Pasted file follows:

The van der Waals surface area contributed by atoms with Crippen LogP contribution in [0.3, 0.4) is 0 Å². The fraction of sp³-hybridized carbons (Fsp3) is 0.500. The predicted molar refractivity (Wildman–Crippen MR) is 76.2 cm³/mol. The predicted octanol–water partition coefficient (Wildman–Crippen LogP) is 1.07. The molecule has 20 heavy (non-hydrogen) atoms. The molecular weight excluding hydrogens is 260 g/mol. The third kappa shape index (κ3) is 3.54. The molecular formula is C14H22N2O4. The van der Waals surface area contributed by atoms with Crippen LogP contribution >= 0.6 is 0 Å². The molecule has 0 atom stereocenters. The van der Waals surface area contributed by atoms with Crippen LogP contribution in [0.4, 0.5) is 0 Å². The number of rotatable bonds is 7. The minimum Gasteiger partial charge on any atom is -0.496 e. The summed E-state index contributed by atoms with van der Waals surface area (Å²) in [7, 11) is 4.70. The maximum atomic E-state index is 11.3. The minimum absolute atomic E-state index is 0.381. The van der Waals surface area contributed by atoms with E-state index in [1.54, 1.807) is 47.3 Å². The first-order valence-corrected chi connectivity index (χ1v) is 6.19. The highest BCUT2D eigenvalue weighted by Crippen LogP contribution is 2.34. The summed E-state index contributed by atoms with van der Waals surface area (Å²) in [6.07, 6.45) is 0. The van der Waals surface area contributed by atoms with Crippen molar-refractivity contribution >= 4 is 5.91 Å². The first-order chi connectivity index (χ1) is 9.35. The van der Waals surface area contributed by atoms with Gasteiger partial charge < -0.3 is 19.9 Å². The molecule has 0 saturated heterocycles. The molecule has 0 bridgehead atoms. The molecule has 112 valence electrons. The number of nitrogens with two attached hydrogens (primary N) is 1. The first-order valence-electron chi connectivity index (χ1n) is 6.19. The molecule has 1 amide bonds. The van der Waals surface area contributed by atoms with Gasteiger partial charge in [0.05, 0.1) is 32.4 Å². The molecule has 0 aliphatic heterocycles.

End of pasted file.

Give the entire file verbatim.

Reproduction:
The van der Waals surface area contributed by atoms with Crippen LogP contribution in [0.3, 0.4) is 0 Å². The fraction of sp³-hybridized carbons (Fsp3) is 0.500. The predicted molar refractivity (Wildman–Crippen MR) is 76.2 cm³/mol. The predicted octanol–water partition coefficient (Wildman–Crippen LogP) is 1.07. The molecule has 20 heavy (non-hydrogen) atoms. The molecular weight excluding hydrogens is 260 g/mol. The third kappa shape index (κ3) is 3.54. The molecular formula is C14H22N2O4. The van der Waals surface area contributed by atoms with Crippen LogP contribution >= 0.6 is 0 Å². The molecule has 0 atom stereocenters. The van der Waals surface area contributed by atoms with Crippen LogP contribution in [0.4, 0.5) is 0 Å². The number of rotatable bonds is 7. The minimum Gasteiger partial charge on any atom is -0.496 e. The summed E-state index contributed by atoms with van der Waals surface area (Å²) in [7, 11) is 4.70. The maximum atomic E-state index is 11.3. The minimum absolute atomic E-state index is 0.381. The van der Waals surface area contributed by atoms with E-state index in [1.54, 1.807) is 47.3 Å². The first-order valence-corrected chi connectivity index (χ1v) is 6.19. The highest BCUT2D eigenvalue weighted by Crippen LogP contribution is 2.34. The summed E-state index contributed by atoms with van der Waals surface area (Å²) in [6.07, 6.45) is 0. The van der Waals surface area contributed by atoms with Crippen molar-refractivity contribution >= 4 is 5.91 Å². The first-order chi connectivity index (χ1) is 9.35. The van der Waals surface area contributed by atoms with Gasteiger partial charge < -0.3 is 19.9 Å². The molecule has 0 saturated heterocycles. The molecule has 0 bridgehead atoms. The molecule has 112 valence electrons. The number of nitrogens with two attached hydrogens (primary N) is 1. The first-order valence-electron chi connectivity index (χ1n) is 6.19. The molecule has 1 amide bonds. The van der Waals surface area contributed by atoms with Gasteiger partial charge in [0.05, 0.1) is 32.4 Å². The molecule has 0 aliphatic heterocycles.